What Are Second Charge Mortgages?


Second charge mortgages allow the use of the equity in the property as security against a secondary loan. Taking out a second charge mortgage means that there will be two mortgages on a single property at one given time. Second charge mortgages can include:

  • Mezzanine Finance
  • Stretch Senior Debt
  • Development Loans

These loans charge higher interest rates due to the increased risk associated with their use. Additionally, there are extra charges to consider with second charge mortgages as they are used for business and investment purposes rather than as a primary mortgage for the borrower’s place of residence.

Who are Second Charge Mortgages For?

These loans can be used for a variety of purposes but are not suitable for all. For example, they are not a replacement for re-mortgaging a property and are rarely long-term funding solutions. However, second charges can be used beneficially in many cases:

Business Ventures – As in the case of mezzanine finance and stretch senior debt and equity, a business owner may have a first charge mortgage on a property but needs some extra funding for a potentially highly lucrative business venture. In these cases, a lender may provide the additional funds on condition they receive a percentage of the business’ equity as additional security.

Self-Employed – Many lenders will not lend unsecured personal loans to those that are self-employed, as they are deemed to be of higher risk. Therefore, if a self-employed or contract worker has a first charge mortgage but needs to borrow a bit extra, they may be eligible for a second charge loan against their property.

Interest Changes – Second charge mortgages may be a solution in cases of borrowers who need to remortgage, but who have a low base rate tracker mortgage which would lose its low interest rate should they remortgage. Additionally, in cases where there are early repayment charges on a mortgage, a second charge mortgage may be preferable and more financially viable.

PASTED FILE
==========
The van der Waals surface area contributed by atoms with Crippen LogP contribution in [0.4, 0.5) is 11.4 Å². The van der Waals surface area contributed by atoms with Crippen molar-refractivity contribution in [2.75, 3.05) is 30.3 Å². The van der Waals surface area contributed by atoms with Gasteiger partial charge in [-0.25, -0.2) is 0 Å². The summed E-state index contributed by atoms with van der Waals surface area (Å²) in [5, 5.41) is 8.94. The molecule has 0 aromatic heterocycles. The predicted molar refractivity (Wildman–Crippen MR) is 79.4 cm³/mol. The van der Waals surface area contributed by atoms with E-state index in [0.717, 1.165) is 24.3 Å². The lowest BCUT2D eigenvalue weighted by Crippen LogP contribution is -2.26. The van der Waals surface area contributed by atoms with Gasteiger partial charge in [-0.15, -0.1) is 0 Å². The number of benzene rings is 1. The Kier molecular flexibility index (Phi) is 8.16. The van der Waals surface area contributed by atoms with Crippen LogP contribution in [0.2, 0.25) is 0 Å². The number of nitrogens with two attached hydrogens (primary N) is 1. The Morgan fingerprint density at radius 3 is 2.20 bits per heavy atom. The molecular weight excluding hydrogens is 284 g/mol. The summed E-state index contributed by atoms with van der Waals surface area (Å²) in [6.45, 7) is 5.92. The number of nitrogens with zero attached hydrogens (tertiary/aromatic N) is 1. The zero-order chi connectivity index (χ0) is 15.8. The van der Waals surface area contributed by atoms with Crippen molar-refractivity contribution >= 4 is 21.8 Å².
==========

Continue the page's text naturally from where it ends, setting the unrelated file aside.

Who are the Lenders?

These loans can come from the lender of the first charge mortgage who may agree to allowing an additional drawdown on top of the first charge mortgage. Alternatively, some specialist lenders may provide a second charge loan. However, any second charge loan must be with the agreement of the lender of the property’s primary mortgage as they have precedence over any other financial arrangement against the property.

Second Charge Mortgages and Remortgaging

Both second charge mortgages and remortgage arrangements have their benefits and pitfalls. However, they are not the same in nature with a second charge being a second mortgage on a single property and a remortgage being a new mortgage arrangement being put in place of the initial first charge on the property in question.

Second Charge Mortgages – This refers to the second mortgage secured against a proportion of equity of a property with an existing [first charge] mortgage already on it. This leaves the borrower with two distinct mortgages whereby the first charge takes precedence over the second. Second charge loans are often used in cases where a borrower needs to drawdown additional funds.